NEW ORLEANS - Teakwood cabinets, polished granite countertops, fresh carpeting and new furniture were installed in the Louisiana Superdome's private suites during the offseason. Four cavernous club lounges were refurbished in a style reminiscent of a contemporary boutique hotel lobby.
Nearly a year to the day since it reopened, and just over two years since it was wrecked by Hurricane Katrina, the 31-year-old Superdome has never looked so good. Nor has it meant as much to a city that, with each nationally televised game, is recapturing its status as a prime big-event destination.
Again this season, the NFL was featuring the Saints' regular-season home opener on Monday Night Football. This year, however, it seemed as though more people were concerned with how the 0-2 Saints would play the 1-1 Tennessee Titans than the wisdom of spending nearly $200 million to restore a football stadium in a city where so much devastation remains.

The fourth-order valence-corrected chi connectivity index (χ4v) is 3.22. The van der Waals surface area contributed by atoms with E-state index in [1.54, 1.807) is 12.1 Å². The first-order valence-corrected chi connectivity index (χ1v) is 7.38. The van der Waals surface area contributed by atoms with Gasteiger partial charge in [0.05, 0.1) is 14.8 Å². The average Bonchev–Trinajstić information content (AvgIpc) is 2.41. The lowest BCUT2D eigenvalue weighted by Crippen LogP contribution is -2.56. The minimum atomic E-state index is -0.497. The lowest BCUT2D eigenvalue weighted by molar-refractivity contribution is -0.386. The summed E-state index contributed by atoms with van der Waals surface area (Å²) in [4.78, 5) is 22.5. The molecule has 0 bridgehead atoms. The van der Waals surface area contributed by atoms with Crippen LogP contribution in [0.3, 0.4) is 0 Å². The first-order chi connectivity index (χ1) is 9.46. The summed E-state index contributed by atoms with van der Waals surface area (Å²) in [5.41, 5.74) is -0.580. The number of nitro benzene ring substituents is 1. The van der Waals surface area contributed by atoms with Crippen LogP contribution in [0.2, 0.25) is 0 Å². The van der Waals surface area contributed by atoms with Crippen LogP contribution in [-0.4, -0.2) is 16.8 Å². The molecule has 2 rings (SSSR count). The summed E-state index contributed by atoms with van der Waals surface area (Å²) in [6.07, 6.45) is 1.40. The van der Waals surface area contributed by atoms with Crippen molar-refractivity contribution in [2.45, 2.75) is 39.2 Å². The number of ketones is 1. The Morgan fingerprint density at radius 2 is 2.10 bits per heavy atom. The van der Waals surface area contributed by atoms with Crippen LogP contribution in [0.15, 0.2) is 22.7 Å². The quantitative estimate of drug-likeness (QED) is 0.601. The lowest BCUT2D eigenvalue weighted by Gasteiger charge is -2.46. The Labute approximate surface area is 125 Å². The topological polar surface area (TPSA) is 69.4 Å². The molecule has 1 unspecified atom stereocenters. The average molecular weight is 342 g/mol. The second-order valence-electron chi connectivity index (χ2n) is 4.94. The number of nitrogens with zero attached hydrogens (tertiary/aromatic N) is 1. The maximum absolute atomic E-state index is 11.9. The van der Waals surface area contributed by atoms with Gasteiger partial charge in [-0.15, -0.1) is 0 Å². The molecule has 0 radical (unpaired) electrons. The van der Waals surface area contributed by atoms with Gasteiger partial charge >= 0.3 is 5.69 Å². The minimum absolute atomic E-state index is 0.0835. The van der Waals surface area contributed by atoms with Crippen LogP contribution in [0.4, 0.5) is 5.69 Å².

"The ripple effect with the Superdome is important," said Mary Beth Romig, a spokeswoman for the New Orleans Metropolitan Convention and Visitor's Bureau. "Groups of professionals come in for special events and see it's back in business. And when we have a game like tonight, (broadcasters) do cutaways for commercials and show different parts of the city, riverboats cruising on the Mississippi River or people having a good time in French Quarter.
"It sends the signal that people are here and living life."
A typical sold-out game puts 2,500 people to work. The reopening on Sept. 25, 2006 - in time for entire NFL and college football seasons, including the New Orleans Bowl and Sugar Bowl - provided a needed boost in business to area hotels, restaurants and clubs.
"There's no better atmosphere than Monday Night Football in New Orleans," Saints quarterback Drew Brees said.